North Sails powers leaders in the J/24, J/70, Melges 24, 470 Men’s and Women’s Classes at Kiel Week
One of the largest sailing events of the year, Kiel Week is an annual regatta held in the capital of Schleswig-Holstein, Germany. The event attracts 5,000 sailors on roughly 2,000 ships, and estimates a total of three million visitors each year. A competitive event, especially for Olympic Classes, Kieler Woche is organized in a team effort between the Yacht Club of Kiel, the Norddeutscher Regattaverein, the Hamburger Sailing Club, and the Verein Seglerhaus am Wannsee.
North clients performed well in the men’s and women’s 470. Men’s Team Mat Belcher and Will Ryan claimed the gold medal, 20 points ahead of 2nd place finishers from Russia, Pavel Sozykin and Denis Gribanov. In the Women’s 470, Frederike Loewe and Anna Markfort finished 2nd in the medal race, won the tie-breaker overall against Poland’s Agnieszka Skrqypulec and Irmina Gliszczynska, taking home the 1st Place Victory.
In the competitive J/70 and Melges 24 fleets, North-powered boats took the win with German sailors, Jens Marten, topping the J/70 and Lennart Burke winning the Melges 24. Congratulations to our clients for a fantastic week of sailing!
North U’s Mike Ingham Leads J/24 Fleet in Race Clinic
A clinic hosted by the local J/24 class was opened to all competitors during the week. Coach Mike Ingham of North U stepped in to host the off-the-water presentation on the evening before the final race day, where he focused on the stark contrast in conditions between day 1 and 2. Mike was sailing on Nautalytics Following is a synopsis of what the class learned and discussed, written by Mike.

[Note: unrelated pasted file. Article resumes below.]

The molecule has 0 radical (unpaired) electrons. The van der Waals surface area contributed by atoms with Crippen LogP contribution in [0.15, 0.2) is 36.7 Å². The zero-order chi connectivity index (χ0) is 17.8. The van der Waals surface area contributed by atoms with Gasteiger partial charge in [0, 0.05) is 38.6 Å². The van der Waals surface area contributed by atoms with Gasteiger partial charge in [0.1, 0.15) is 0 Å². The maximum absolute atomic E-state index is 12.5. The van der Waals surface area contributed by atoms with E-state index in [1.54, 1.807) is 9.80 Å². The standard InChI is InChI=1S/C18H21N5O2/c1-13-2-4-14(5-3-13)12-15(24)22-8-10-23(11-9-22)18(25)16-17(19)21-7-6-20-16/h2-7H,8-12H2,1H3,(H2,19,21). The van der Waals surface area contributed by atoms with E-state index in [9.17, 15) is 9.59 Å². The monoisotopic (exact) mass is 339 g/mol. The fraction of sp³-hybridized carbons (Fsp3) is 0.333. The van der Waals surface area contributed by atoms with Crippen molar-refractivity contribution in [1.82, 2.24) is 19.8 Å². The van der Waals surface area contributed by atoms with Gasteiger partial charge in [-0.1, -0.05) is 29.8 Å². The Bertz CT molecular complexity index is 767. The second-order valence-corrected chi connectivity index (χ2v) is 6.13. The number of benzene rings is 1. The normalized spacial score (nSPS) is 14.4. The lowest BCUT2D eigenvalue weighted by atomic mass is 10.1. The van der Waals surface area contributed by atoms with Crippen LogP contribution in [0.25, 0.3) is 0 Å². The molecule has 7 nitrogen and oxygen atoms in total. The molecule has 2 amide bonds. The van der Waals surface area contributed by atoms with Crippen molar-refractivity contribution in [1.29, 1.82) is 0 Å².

Day 1 and 2: Rig Tuning in Big Waves and Breeze
Day 1 was windy with sharp confused waves, especially difficult on port tack. We tuned one level down on the shrouds for power and soon realized, with the waves, we needed more power than so we eased off to one step below maximum tensions.
I twisted the main on port, by pulling up the traveler and easing the mainsheet – neither of which I would do if the water was flat. This eased the helm and allowed me to bear off easily and power through the worst chop without stalling my rudder. Max, our genoa trimmer, kept a sharp eye out for waves and was constantly easing the sheet maybe an inch or two for the bad wave sets, then immediately bringing it right back in after the waves. It was windy and my backstay was on as much as I dared without distorting the main. Main distortion happens by over bending the mast past the mainsail luff curve.This kept the forestay reasonably tight, though still less than if we had the rig set to the tightest settings.
Day two was a totally different kind of day. Light wind with small waves were the main setting here. We kept our rig loose enough that our headstay sagged a little. Even though the waves were small, it was so light that even some of the smallest waves pitched the mast-disturbing the flow over the sails. I needed some power in the rig to get back up to speed. It was too light to point, so I concentrated on keeping the boat moving. The rest of my focus was dedicated to the top main telltale. I adjusted the mainsheet often because even a small change in wind speed changed how that telltale flew. I was looking to keep it flowing 90% of the time for optimum flow.
Once the rig was set to the conditions, we figured out what the right combination of height vs punch was, then on how to trim specifically for that angle.
There is a ton of support within the J/24 class in Germany. It was great to see so much support go to the younger sailors in such an established fleet. An all-in-all great experience for J/24 competitors this year at Kiel Week.
Congratulations to our clients for winning performance in Kiel!